Furthermore, both professions are subject to governing bodies that oversee the quality of professionals in the field and work to preserve the quality and ethics of chiropractic and medical care. Chiropractors and medical doctors must be licensed according to state requirements and abide by specific professional standards when serving patients. There is a common misconception that chiropractors, as non-medical doctors, work in an unregulated capacity like herbalists or naturopaths. This is not the case.

Regarding schooling, Donald Corenman, MD, DC – a practicing medical doctor and chiropractor – states that “medical school is similar to chiropractic school in the first two years. The academic courses are similar, and anatomy is just as rigorous in chiropractic school as in medical school. However, the need to absorb information (for instance, microbiology) is greater in medical school as the young MD will need to know the differential of different types of infections. In contrast, a young DC does not have to understand those differences for future practice.”

Chiropractic vs. Medical School: The Differences

Donald Corenman, MD, DC, continues, “The bigger differences [between chiropractic and medical postgraduate education] are in the last two years of school. In chiropractic school, much emphasis is placed on manipulation and biomechanics, as taught in a clinic at the school. In medical school, there are multiple six-week rotations in medicine, surgery, pediatrics, and many specialties (ex: dermatology, orthopedics, and rheumatology).”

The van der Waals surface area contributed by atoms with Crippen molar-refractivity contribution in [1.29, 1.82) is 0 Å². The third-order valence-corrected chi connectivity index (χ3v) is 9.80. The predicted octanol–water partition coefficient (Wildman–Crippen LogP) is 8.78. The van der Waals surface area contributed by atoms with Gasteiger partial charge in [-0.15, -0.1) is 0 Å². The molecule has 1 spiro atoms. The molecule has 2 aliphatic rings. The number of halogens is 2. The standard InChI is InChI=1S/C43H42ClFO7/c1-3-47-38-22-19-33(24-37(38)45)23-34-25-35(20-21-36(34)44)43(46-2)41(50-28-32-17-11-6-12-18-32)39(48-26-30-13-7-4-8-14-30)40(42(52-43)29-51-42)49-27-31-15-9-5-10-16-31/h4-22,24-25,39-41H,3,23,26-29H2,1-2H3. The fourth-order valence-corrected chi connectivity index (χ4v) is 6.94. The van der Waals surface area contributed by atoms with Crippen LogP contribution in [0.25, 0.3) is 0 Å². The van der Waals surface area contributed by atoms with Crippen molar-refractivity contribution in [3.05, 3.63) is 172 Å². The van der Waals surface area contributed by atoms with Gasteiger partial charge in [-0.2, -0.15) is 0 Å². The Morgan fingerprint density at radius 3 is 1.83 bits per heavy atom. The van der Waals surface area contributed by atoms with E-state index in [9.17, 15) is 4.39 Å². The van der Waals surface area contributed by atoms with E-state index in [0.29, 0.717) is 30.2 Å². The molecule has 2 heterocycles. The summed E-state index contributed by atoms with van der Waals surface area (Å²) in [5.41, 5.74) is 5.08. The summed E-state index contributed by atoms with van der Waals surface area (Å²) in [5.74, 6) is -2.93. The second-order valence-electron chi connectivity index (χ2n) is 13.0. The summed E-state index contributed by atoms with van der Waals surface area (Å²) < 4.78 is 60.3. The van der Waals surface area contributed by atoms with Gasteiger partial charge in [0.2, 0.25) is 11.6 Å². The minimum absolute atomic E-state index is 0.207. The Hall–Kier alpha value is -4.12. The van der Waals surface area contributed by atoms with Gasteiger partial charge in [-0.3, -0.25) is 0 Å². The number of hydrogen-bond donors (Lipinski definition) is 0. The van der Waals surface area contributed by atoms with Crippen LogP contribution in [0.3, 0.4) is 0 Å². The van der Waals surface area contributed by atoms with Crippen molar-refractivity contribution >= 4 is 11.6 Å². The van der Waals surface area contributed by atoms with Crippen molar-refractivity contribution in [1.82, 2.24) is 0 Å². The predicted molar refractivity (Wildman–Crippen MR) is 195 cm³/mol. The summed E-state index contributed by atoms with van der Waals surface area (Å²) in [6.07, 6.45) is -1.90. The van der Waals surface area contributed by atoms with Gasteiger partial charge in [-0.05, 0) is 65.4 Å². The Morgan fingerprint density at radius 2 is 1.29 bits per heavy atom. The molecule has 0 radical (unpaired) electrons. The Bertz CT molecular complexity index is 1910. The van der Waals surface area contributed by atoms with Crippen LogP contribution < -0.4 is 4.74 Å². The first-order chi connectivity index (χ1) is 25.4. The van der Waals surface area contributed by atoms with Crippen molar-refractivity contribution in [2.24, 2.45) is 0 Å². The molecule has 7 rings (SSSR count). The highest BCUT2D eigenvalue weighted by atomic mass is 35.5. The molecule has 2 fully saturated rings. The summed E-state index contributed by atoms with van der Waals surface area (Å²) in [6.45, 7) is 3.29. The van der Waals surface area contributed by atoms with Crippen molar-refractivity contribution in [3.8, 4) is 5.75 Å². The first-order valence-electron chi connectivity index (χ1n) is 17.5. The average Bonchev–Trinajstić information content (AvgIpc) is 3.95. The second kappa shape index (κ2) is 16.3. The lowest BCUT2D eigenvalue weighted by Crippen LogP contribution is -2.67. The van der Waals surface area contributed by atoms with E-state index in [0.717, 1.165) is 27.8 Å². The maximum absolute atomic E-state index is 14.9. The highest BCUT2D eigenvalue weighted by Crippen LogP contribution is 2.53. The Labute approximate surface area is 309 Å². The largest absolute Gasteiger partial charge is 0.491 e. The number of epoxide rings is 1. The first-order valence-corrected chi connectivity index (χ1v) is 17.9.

“The biggest difference is that in medicine, the newly minted physician now has to take at least a three-year residency and quite possibly a five to six-year residency. You might then add to that a fellowship of one to three years. The newly minted chiropractor can go immediately into practice.”

As Dr. Corenman notes, chiropractic and medical education differ most in clinical practice requirements, which in medical school far exceeds that in chiropractic school. While a chiropractor can open a new practice directly after graduation and passing their licensing exams, the physician must complete 3-9 years of additional clinical hours under the supervision of an experienced physician to further specialize and hone their skills.

But don’t assume this means chiropractors are less qualified than physicians. It’s imperative to understand that, upon graduation, chiropractors are already specialists in their field, while a newly minted physician has a more general understanding of the medical practice. You may be surprised to learn that chiropractic graduate school typically requires over 200 additional credit hours than medical training courses.

A Doctor of Chiropractic (DC), also known as a chiropractor or chiropractic physician, is a medical professional trained to precisely diagnose and treat disorders of the musculoskeletal and nervous systems. Yet, there are areas for further specialization. For example, some chiropractors choose to specialize in areas including neurology, orthopedics, and sports medicine.

The University of Bridgeport’s Doctor of Chiropractic degree program is accredited by The Council on Chiropractic Education. The UB School of Chiropractic (UBSC) is a proud member of the Association of Chiropractic Colleges.

Reach out today to learn more about UBSC.